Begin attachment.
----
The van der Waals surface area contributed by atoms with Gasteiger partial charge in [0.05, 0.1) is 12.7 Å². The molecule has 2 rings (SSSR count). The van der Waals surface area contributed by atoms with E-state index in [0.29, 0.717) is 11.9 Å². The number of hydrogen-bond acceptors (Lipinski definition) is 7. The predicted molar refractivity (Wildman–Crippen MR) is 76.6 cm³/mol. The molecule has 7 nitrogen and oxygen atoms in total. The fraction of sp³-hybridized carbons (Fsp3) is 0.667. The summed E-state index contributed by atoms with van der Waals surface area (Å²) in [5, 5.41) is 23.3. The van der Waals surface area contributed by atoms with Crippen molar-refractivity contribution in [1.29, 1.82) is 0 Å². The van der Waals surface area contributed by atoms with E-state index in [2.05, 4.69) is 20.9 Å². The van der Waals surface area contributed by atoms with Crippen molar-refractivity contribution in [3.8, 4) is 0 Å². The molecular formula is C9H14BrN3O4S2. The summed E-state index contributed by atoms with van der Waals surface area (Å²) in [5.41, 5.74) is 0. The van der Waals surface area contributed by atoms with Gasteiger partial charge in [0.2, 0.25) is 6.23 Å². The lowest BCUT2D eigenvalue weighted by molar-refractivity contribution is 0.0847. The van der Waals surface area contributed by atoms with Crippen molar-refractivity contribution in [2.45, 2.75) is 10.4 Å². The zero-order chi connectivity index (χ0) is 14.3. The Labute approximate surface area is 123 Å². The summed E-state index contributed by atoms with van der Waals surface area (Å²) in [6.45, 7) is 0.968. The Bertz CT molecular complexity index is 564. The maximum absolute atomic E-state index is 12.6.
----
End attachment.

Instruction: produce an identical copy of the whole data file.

The van der Waals surface area contributed by atoms with Gasteiger partial charge in [0.05, 0.1) is 12.7 Å². The molecule has 2 rings (SSSR count). The van der Waals surface area contributed by atoms with E-state index in [0.29, 0.717) is 11.9 Å². The number of hydrogen-bond acceptors (Lipinski definition) is 7. The predicted molar refractivity (Wildman–Crippen MR) is 76.6 cm³/mol. The molecule has 7 nitrogen and oxygen atoms in total. The fraction of sp³-hybridized carbons (Fsp3) is 0.667. The summed E-state index contributed by atoms with van der Waals surface area (Å²) in [5, 5.41) is 23.3. The van der Waals surface area contributed by atoms with Crippen molar-refractivity contribution in [1.29, 1.82) is 0 Å². The van der Waals surface area contributed by atoms with E-state index in [2.05, 4.69) is 20.9 Å². The van der Waals surface area contributed by atoms with Crippen molar-refractivity contribution in [3.8, 4) is 0 Å². The molecular formula is C9H14BrN3O4S2. The summed E-state index contributed by atoms with van der Waals surface area (Å²) in [5.41, 5.74) is 0. The van der Waals surface area contributed by atoms with Gasteiger partial charge in [0.2, 0.25) is 6.23 Å². The lowest BCUT2D eigenvalue weighted by molar-refractivity contribution is 0.0847. The van der Waals surface area contributed by atoms with Crippen molar-refractivity contribution in [2.45, 2.75) is 10.4 Å². The zero-order chi connectivity index (χ0) is 14.3. The Labute approximate surface area is 123 Å². The summed E-state index contributed by atoms with van der Waals surface area (Å²) in [6.45, 7) is 0.968. The Bertz CT molecular complexity index is 564. The maximum absolute atomic E-state index is 12.6.